GST Windfall Funding the Elimination of State Taxes

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Budget – Doorstop Interview, Parliament House, Canberra
May 9, 2005
Budget – Interview with Paul Murray, 6PR
May 11, 2005
Budget – Doorstop Interview, Parliament House, Canberra
May 9, 2005
Budget – Interview with Paul Murray, 6PR
May 11, 2005

GST Windfall Funding the Elimination of State Taxes



Budget estimates indicate that the States and Territories (the States) will

receive total GST revenue of $37.3 billion in 2005-06. All States will receive

more revenue from the GST than the amount they would have received if tax reform

had not been implemented.

As a result of the Australian Government’s tax reforms, the States will

be better-off by $1.5 billion in 2005-06 after having eliminated over $3.6 billion

worth of inefficient state taxes, including debits tax.

The GST has already funded the abolition of financial institutions duty, accommodation

(bed) taxes, stamp duty on quoted marketable securities and, from 1 July 2005,

debits tax will no longer be imposed in any State due to the Australian Government’s

tax reforms. The growing GST windfall the States are receiving means they can

also afford to undertake further reform of inefficient taxes consistent with

the Intergovernmental Agreement on the Reform of Commonwealth-State Financial

Relations (the IGA).

On 22 March 2005, the Australian Government proposed a timetable to the States

for the elimination of the majority of the remaining inefficient taxes listed

under the IGA. If imposed in all jurisdictions, these taxes would represent

a burden of $8.8 billion over the four years from 1July2006. Some taxes have

already abolished some of these taxes. The Australian Government’s proposal

involves the abolition of $7.4 billion in stamp duties still imposed by the

States over the four years. Even after the elimination of these taxes under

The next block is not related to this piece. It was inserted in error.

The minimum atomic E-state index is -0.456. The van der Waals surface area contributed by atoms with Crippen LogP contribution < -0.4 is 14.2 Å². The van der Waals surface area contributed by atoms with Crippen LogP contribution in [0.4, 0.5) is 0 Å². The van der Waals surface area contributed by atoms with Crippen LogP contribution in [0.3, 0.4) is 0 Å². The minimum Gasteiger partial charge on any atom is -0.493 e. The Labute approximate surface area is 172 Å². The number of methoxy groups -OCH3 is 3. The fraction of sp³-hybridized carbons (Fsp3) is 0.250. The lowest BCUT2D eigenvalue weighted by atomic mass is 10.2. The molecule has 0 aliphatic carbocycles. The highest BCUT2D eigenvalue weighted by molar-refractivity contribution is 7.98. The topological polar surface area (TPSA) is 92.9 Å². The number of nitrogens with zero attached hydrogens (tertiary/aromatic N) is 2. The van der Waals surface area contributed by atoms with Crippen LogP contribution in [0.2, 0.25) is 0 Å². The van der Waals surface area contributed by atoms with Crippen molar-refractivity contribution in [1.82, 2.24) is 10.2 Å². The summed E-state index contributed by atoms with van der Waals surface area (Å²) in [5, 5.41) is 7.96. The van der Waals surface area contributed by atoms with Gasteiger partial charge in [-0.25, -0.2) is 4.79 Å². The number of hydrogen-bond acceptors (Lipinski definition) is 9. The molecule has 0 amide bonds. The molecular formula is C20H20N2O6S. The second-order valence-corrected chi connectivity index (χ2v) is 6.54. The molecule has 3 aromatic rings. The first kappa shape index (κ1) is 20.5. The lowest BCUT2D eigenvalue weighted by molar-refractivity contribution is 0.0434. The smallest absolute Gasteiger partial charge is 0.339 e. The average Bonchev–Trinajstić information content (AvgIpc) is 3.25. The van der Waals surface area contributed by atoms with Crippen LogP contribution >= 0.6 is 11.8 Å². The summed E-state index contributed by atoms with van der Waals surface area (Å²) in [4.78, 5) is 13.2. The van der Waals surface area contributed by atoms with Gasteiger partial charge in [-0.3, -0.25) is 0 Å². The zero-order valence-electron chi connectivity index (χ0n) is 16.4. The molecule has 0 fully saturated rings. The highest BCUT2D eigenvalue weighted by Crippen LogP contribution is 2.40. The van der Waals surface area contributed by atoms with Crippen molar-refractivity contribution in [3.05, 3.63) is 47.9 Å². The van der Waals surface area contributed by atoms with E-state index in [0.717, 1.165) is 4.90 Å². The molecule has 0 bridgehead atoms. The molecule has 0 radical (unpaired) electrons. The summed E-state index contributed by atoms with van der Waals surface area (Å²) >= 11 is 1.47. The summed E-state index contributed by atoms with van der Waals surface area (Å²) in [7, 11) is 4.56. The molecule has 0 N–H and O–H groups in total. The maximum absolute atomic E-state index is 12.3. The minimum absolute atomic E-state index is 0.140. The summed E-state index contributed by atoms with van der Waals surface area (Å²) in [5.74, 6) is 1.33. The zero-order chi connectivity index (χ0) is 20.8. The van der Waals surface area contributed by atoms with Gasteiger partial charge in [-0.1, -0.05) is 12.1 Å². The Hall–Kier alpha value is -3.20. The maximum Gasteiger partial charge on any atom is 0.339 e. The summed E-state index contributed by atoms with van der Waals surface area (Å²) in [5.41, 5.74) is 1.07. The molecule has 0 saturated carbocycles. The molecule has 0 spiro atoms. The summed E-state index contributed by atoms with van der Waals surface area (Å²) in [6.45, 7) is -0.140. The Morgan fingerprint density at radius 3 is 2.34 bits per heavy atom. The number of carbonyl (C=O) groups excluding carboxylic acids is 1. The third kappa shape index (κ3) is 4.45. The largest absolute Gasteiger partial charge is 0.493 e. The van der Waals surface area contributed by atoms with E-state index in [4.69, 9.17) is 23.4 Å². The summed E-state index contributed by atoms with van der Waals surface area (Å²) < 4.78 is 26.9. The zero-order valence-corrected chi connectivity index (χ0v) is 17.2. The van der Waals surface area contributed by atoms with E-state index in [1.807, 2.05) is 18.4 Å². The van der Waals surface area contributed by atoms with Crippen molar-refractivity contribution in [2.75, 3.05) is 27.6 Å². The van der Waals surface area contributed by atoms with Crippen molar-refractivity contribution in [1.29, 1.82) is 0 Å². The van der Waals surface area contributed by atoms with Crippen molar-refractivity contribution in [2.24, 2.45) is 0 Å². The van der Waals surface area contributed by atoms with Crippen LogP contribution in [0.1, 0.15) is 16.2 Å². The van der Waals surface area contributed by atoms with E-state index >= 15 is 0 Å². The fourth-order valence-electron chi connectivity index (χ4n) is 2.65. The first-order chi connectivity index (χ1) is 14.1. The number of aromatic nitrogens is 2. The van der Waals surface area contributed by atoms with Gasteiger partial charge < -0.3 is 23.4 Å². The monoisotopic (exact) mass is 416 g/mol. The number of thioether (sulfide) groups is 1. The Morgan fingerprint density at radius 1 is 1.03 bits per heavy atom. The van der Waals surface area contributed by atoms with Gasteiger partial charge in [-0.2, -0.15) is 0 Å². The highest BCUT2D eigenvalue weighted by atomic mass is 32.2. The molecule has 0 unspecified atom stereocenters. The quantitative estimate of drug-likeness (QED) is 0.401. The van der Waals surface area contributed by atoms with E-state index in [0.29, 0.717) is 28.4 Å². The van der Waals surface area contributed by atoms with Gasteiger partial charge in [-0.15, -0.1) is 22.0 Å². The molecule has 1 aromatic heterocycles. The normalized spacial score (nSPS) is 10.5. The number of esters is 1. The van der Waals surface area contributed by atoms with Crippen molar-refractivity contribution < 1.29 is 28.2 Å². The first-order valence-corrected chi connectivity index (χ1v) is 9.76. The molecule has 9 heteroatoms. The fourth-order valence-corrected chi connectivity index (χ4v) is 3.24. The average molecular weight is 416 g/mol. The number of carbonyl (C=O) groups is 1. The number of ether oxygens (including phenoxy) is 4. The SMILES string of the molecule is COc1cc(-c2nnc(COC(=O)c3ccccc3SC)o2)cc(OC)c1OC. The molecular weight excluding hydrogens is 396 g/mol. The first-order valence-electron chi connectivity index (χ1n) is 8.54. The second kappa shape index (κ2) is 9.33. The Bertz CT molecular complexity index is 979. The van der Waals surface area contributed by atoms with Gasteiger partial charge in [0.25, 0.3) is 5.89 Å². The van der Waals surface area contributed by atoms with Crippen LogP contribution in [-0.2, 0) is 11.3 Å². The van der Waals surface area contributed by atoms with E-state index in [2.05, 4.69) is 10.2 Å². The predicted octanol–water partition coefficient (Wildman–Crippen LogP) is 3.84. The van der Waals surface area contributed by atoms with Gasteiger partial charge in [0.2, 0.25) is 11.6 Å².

the Australian Government’s timetable, the States will receive a GST windfall

of $9 billion over the six years from 2004-05.

The Australian Government’s offer of 22 March 2005 included a commitment

to provide financial assistance to ensure that no State would be worse off as

a result of further tax reform efforts. As a result of revisions to estimates

of GST revenue and the States’ Guaranteed Minimum Amounts in the Budget,

the Australian Government has extended and increased its offer of assistance.

The Australian Government will provide an estimated $563.1 million in Budget

Balancing Assistance over three years beginning 2006-07 to ensure that no individual

State is worse off due to tax reform in any one year. This increase in Australian

Government assistance and the substantial GST windfalls expected to flow to

the States make it affordable to abolish the IGA taxes.


10 May 2005

Contact: David Alexander

02 6277 7340


Forward estimates of Budget Balancing Assistance and State and Territory gains from tax reform (a)

  1. Projections from 2004-05 will be affected by variations in Guaranteed Minimum

    Amount (GMA) components and GST revenue. In addition to these factors, projections

    from 2006-07 will be affected by recommendations by the Commonwealth Grants

    Commission on the distribution of GST to each of the States.

  2. Where the difference between the GMA and GST Revenue (and vice versa) is

    less than zero, the amount is zero.

  3. The transitional period in which the Australian Government guarantees that

    no State will be worse off due to tax reform expires on 30 June 2006. However,

    if the States agree to the Australian Government’s proposal to eliminate

    IGA taxes, the Australian Government will extend the transitional period to

    30 June 2009.

  4. As agreed at the 26 March 2004 meeting of the Ministerial Council for Commonwealth-State

    Financial Relations, bank account debits tax is to be abolished by 1 July

    2005. The revenue forgone by the States is included in their GMA from 2005-06

    to ensure the States are no worse off. Accordingly, State gains from tax reform

    decrease in 2005-06 compared to 2004-05.

  5. Consistent with the Australian Government’s proposal, GMAs from 2005-06

    include estimates of revenue foregone from stamp duties on the following:

    non-quotable marketable securities; leases; mortgages, bonds, debentures and

    other loan securities; credit arrangements, instalment purchase arrangements

    and rental arrangements; and cheques, bills of exchange and promissory notes.

  6. Consistent with the Australian Government’s proposal, GMAs from 2007-08

    include estimates of revenue foregone from stamp duty on business conveyances

    other than real property.